75% of homeless smoke; doctors say it’s time to intervene

"Vulnerable and marginalized populations continue to use tobacco at high rates," doctors wrote in a journal article published Thursday.
(Gina Ferazzi / Los Angeles Times)
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About three-quarters of homeless people smoke cigarettes, and the complacent approach to that situation needs to change to support efforts to get them to quit, doctors wrote in the New England Journal of Medicine.

“Vulnerable and marginalized populations continue to use tobacco at high rates,” including the 2.3 million to 3.5 million people in the United States who are homeless. There exists “a fatalistic attitude among healthcare professionals toward addressing tobacco use in this population,” they wrote in the Thursday issue of the journal.

The authors acknowledged particular difficulties in getting homeless people to stop or reduce their smoking, including psychiatric and substance abuse issues. A lack of health insurance also means a lack of access to smoking cessation programs.


“Whereas most homeless shelters no longer permit smoking indoors, smoking around shelters is commonplace and contributes to a culture of tobacco use that makes quitting more difficult and relapse more likely,” the doctors wrote.

The lead author, Dr. Travis Baggett, an instructor in medicine at Harvard Medical School and Massachusetts General Hospital, said that during much of his 13 years of work with homeless people, he would have agreed that tobacco was not a top priority. But he said his attitude has changed in the last five years.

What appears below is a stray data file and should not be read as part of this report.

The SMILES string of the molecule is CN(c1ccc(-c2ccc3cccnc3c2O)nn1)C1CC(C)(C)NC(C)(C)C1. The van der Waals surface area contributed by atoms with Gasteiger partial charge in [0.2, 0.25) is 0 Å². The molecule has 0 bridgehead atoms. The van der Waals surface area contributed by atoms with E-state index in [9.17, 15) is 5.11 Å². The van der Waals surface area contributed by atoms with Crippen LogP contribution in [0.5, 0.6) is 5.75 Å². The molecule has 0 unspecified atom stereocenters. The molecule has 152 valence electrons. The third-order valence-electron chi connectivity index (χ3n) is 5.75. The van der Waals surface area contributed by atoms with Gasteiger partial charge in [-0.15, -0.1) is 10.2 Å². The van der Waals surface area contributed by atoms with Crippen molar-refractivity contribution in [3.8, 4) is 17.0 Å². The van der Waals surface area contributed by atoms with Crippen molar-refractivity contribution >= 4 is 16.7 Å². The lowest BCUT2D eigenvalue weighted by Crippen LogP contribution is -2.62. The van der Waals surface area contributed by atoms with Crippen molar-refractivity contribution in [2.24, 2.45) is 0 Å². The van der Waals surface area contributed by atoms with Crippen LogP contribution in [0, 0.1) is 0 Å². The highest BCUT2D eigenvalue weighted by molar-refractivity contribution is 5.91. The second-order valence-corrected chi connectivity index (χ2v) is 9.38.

Smoking “causes too many problems for us to ignore it,” he said in an accompanying interview on the journal’s website. It is “making our patients poorer or sicker, and they want to quit.”

Smoking and mental illness are associated, but Baggett said the high rate of smoking among homeless is not fully explained by that complicating factor.

Baggett said the tobacco industry has taken advantage of the situation; the article cited a 1995 R.J. Reynolds program called Sub-Culture Urban Marketing, or SCUM, that targeted vulnerable people in San Francisco. However, a Reynolds spokesman said the program was never adopted.

“We have no programs or marketing that focus on that group,” David Howard said in an email. “All of our marketing efforts are developed for and communicate to adult tobacco consumers, all adult tobacco consumers.”


The rate of smoking among homeless people is four times that of the U.S. adult population, the doctors wrote in the journal. And the rate of smoking-related deaths is twice that among people with homes.

“Doing nothing about this problem is no longer acceptable,” Baggett said. In the article, the authors suggest interventions at several levels, including smoke-free policies at shelters, efforts to get individuals to stop smoking, and financial incentives to those who quit.

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